Massachusetts Daily Collegian

A free and responsible press serving the UMass community since 1890

A free and responsible press serving the UMass community since 1890

Massachusetts Daily Collegian

A free and responsible press serving the UMass community since 1890

Massachusetts Daily Collegian

Seven tips for a fulfilling freshman year

It’s the beginning of the new school year, which means another freshman class is ready to kick off their college careers at the University of Massachusetts.

For many freshmen, the new year is met with a degree of uncertainty as they discover new friends, adapt to new living arrangements and balance it all with class and figuring out a major and career to pursue. It all may be seem confusing as we enter the first day of classes, so if freshman year has you feeling nervous, stressed or downright panicked, here are seven tips to get you through your first year of college.

Shaina Mishkin/Daily Collegian

Make your room your own space
Your room is where you spend a large amount of your time and should be a place you can return to at the end of the day and feel at home, safe and at ease. Personalize your room with pictures, posters, keepsakes and your favorite stuffed animals or books.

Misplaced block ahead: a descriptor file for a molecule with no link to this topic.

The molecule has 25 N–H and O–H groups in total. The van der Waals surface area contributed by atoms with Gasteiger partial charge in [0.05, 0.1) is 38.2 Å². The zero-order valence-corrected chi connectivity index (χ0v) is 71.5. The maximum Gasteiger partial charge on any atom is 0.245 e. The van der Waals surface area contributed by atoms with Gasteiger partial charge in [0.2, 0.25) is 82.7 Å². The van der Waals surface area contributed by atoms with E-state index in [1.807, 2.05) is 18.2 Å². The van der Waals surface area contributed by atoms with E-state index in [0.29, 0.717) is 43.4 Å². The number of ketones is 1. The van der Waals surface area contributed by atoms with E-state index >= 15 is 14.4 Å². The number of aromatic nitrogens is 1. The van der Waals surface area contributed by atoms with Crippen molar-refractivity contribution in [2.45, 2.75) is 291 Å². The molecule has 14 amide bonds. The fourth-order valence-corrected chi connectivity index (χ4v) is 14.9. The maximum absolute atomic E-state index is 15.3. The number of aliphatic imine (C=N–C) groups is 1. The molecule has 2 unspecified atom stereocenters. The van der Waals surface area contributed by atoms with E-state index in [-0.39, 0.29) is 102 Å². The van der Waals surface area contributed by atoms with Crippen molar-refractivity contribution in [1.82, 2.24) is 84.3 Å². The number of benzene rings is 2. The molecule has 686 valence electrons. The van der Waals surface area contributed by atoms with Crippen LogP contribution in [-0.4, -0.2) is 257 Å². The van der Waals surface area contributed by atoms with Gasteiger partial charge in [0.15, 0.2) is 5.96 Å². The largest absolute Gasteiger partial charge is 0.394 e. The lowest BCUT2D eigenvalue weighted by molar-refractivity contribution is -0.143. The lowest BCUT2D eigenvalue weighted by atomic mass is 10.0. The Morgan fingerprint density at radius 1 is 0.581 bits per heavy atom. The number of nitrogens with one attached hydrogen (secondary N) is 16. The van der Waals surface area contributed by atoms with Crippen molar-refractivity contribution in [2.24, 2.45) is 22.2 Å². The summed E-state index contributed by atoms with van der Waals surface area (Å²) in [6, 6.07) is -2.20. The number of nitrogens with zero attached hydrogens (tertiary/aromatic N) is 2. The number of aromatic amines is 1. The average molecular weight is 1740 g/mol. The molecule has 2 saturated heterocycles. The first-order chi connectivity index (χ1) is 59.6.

Talk to everyone

Making new friends is an important step in making your time at college worthwhile. At UMass, it isn’t hard to find people who share similar tastes, interests, hobbies and personality traits, as long as you keep your options open. Having friends and contacts from different backgrounds at UMass can reduce anxiety about fitting in.

When you’re in your room and have time to relax and talk, leave your door open. People from your hall can then stop by to chat, lending you the opportunity to make close friends with people who live right next door. Likewise, stop by rooms on your floor and introduce yourself. Your roommate is another great friendship opportunity. Finding commonalities and company in a roommate can make for a more comfortable college experience.

In downtime during class, talk to the people you sit next to. Exchanging contact information with peers can be a huge step in getting valuable class connections (read: help with class work, forming study groups and even making friends). Also, try reaching out to resident assistants, peer mentors, resident directors, teaching assistants (TAs) and professors. These connections can open you up to new opportunities both on and off campus.

Be assertive

Instead of anxiously hoping that an issue will resolve itself, take action.

Speak with your roommate about any issues you have whilst living together.

In class, ask professors to clarify lecture points and proactively send them emails about test material, homework or extra credit opportunities — their job is to teach you, and you have a right to make sure you are getting the most out of your education. Set up appointments with tutors, TAs and professors for additional academic help.